The fifth step of humility is that we do not conceal from the abbot or prioress any sinful thoughts entering our hearts, or any wrongs committed in secret, but rather confess them humbly. Concerning this Scripture exhorts us: “Make known your way to the Holy One and hope in God” (Ps. 37:5). And again, “Confess to the Holy One, for goodness and mercy endure forever” (Ps. 106:1; 118:1). So too the prophet: “To you I have acknowledged my offence; my faults I have not concealed. I have said: Against myself I will report my faults to you, and you have forgiven the wickedness of my heart” (Ps. 32:5).

We can be told these days that we are our own experts on life. To an extent this may be true, however a sign of this growing expertise is the realisation that we, by ourselves, do not really know much. Life holds more mystery than anything else. Growing in humility is to experience this and to accept it. Healthy community has people in it who have depthed enough in this mysterious expertise and are still growing in it. These people, those who are ‘experts’ on ascending the ladder, are often the most loving and compassionate among us – though, at first glance, this may not be obvious. Still, their ongoing journey into mercy has become a presence and guide for others. When our own journey becomes too much, it can be a time to seek help from these wise ones.

We can see the sharing of our frailties and shortcomings as a big risk. We find ourselves coming up against a wall of internal resistance. Will I be rejected, judged, condemned? Will this so-called wise one be as hard on me as others have been, or as hard as I have been on myself? Will they expose the hidden ‘truth’ I tell myself, that I am not simply not good enough? Will what I fear most come to pass: my own rejection and alienation?

Benedict consoles us with words from the Psalms: hope, mercy, goodness, forgiveness – these are words of divine truth, descriptors of divine life and intention. The Godly are of these, with them there is nothing to fear.

However, often we do not say much about our internal struggles with ourselves and others until it becomes too much to bear. Speaking something in anger and resentment can risk the health of our relating and take a lot of negotiation to work our way through. If we are committed enough to the communal life, then this negotiating can become great blessing. It could be, however, something that we are not yet ready enough for. Often the communal life is about learning to live with the ways we all struggle to be with ourselves and each other. This is why it is so important to have the ways we are transformed by divine love held at the heart of community life.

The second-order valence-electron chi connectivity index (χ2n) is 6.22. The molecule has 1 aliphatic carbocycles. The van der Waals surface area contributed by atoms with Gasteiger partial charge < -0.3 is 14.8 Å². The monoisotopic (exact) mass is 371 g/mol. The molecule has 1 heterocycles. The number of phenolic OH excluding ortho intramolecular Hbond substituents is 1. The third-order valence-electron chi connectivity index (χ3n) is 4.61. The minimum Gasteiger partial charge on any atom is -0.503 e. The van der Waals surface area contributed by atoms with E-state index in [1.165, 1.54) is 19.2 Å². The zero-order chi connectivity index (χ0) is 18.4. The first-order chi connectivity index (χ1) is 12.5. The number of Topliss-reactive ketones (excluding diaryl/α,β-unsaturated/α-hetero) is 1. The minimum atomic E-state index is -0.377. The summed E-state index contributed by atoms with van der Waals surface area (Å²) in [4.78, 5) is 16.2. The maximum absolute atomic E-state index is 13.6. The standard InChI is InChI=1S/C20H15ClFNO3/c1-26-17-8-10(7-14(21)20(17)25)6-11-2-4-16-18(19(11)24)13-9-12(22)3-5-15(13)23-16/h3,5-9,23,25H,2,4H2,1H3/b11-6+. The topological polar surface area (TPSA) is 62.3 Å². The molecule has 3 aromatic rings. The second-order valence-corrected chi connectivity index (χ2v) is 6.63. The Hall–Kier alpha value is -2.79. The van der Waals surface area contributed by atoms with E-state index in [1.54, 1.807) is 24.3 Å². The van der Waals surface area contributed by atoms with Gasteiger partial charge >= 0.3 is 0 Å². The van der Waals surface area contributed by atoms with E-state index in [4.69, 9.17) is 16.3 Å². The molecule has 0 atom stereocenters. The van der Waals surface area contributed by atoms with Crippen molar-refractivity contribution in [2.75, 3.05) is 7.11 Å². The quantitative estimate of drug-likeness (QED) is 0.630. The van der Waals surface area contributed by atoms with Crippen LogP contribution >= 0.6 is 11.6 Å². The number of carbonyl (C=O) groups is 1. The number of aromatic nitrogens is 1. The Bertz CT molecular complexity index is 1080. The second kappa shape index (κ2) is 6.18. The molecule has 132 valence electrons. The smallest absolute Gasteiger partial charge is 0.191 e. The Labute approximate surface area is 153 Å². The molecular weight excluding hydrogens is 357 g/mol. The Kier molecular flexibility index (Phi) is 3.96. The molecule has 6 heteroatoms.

Learning to share our struggles with wise and loving leadership is one way into this divine transformation. The wise and compassionate are discrete, and our sharing can be a way through which grace can move and heal. Humility is a fruit of this sharing. And part of this process may involve sharing our struggles, as gently and honestly as we can, with those we are struggling with.

At Meditatio House we have regular weekly meetings at which we can practice honesty and sharing. One advantage of committing to these times is that we have the chance to learn what it is to experience and perhaps move through our own internal resistances. It may be all we can do to sit quietly with them, practicing gentle awareness, without thought or condemnation.

We may speak and grow in the knowledge that we live in a world of our own limited perceptions and projections. At our weekly meetings we practice speaking (and discovering) the truth about ourselves and others in growing love and forgiveness. This is a humbling practice.

We also have the opportunity to meet regularly with community leaders and teachers both within and outside the house. It may be too hard for us, or perhaps not appropriate, that we share with leadership in the house. We have learnt that there is value in seeking counsel from the broader community that supports us.

And, of course, throughout all this we pray and meditate together – another way at the heart of community through which divine love transforms and heals. In meditation we practice forgetting our worries and anxieties. In this God secretly heals and prepares us for all that the communal life has to offer, its purpose and meaning, its joy and challenge.

Finally, all of you, have unity of spirit, sympathy, love for one another, a tender heart, and a humble mind. Do not repay evil for evil or abuse for abuse; but, on the contrary, repay with a blessing. It is for this that you were called—that you might inherit a blessing. (1Peter 3:8-9, NRSV)